Chemists have isolated a neptunium complex with a terminal triple-bonded oxygen in the solid state. By providing fundamental insights into the electronic structure and behaviour of the actinides, the research could aid scientists working to improve nuclear waste clean-up processes.
Multiple bonds between metals and oxygen are typically observed in the solid state in extended-structure oxides, fluoride or oxy-halide materials. While several actinide and transuranic complexes with similar interactions have been reported, they have previously only been observed spectroscopically. This work, from a team surrounding Stephen Liddle at the University of Manchester, UK, marks the first time that such a complex has been stabilised and studied in isolation.
They synthesised the complex through a two-electron oxidation of Np(iii) by a polydentate triamidoamine ligand. This ligand was chosen to be sterically demanding enough to stabilise the metal–oxygen triple bond, in addition to being redox active.
Computational calculations revealed that the Np≡O bond is more covalent than the isostructural uranium analogue. This is of particular interest as it challenges traditional assumptions of bonding in the actinides and transactinides. These results instead demonstrate that decreased 6d-orbital contributions as one traverses the periodic table are compensated for by increasing 5f contributions. Experimental evidence that contradicts actinide bonding assumptions is significant as prior to this work, studies probing periodicity across the actinides have been scarce. Taken together, being able to isolate this complex combined with the insights into the triple bond suggest there is more to be learned about the electronic structure of the actinides.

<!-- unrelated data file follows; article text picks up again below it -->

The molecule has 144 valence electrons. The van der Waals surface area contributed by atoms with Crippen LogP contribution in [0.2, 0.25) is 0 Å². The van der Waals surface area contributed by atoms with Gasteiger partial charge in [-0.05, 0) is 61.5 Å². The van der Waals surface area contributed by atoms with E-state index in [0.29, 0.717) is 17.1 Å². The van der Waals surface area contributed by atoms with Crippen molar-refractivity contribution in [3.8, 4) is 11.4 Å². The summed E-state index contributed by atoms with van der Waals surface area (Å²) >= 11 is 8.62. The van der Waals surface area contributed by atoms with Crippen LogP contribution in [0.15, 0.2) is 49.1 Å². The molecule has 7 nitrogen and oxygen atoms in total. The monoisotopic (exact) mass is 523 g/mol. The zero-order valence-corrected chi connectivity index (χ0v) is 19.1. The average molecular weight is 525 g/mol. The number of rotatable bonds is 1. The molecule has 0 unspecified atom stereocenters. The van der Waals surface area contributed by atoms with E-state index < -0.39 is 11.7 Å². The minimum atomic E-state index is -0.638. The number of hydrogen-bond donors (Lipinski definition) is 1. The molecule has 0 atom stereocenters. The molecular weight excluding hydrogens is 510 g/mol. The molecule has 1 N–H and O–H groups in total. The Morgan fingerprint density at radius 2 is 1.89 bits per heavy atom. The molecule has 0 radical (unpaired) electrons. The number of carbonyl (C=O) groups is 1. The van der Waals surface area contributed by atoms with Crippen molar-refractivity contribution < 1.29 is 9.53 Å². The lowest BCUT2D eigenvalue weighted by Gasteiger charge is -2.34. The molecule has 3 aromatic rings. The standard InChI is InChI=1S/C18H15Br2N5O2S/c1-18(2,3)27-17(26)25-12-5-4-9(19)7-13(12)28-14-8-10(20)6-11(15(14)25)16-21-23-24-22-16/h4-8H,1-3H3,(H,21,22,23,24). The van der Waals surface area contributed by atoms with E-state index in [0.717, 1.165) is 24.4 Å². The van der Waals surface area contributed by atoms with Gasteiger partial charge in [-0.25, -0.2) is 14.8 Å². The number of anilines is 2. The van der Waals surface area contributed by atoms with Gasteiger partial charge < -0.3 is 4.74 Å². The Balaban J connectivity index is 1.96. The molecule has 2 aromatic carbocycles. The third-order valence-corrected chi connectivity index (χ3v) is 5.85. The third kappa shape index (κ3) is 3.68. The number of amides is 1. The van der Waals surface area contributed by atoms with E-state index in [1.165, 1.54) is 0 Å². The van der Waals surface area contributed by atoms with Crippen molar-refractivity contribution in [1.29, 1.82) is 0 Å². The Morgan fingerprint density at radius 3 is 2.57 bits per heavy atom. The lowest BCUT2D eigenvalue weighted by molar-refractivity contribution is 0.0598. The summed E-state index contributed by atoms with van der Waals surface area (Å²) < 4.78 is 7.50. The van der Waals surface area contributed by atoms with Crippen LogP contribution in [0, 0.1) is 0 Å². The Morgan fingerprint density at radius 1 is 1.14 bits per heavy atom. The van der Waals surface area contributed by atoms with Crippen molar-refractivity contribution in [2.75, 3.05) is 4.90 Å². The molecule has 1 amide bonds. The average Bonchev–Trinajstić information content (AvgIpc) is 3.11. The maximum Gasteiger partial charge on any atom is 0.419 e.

M S Dutkiewicz et al,Nat. Chem., 2022, DOI: 10.1038/s41557-021-00858-0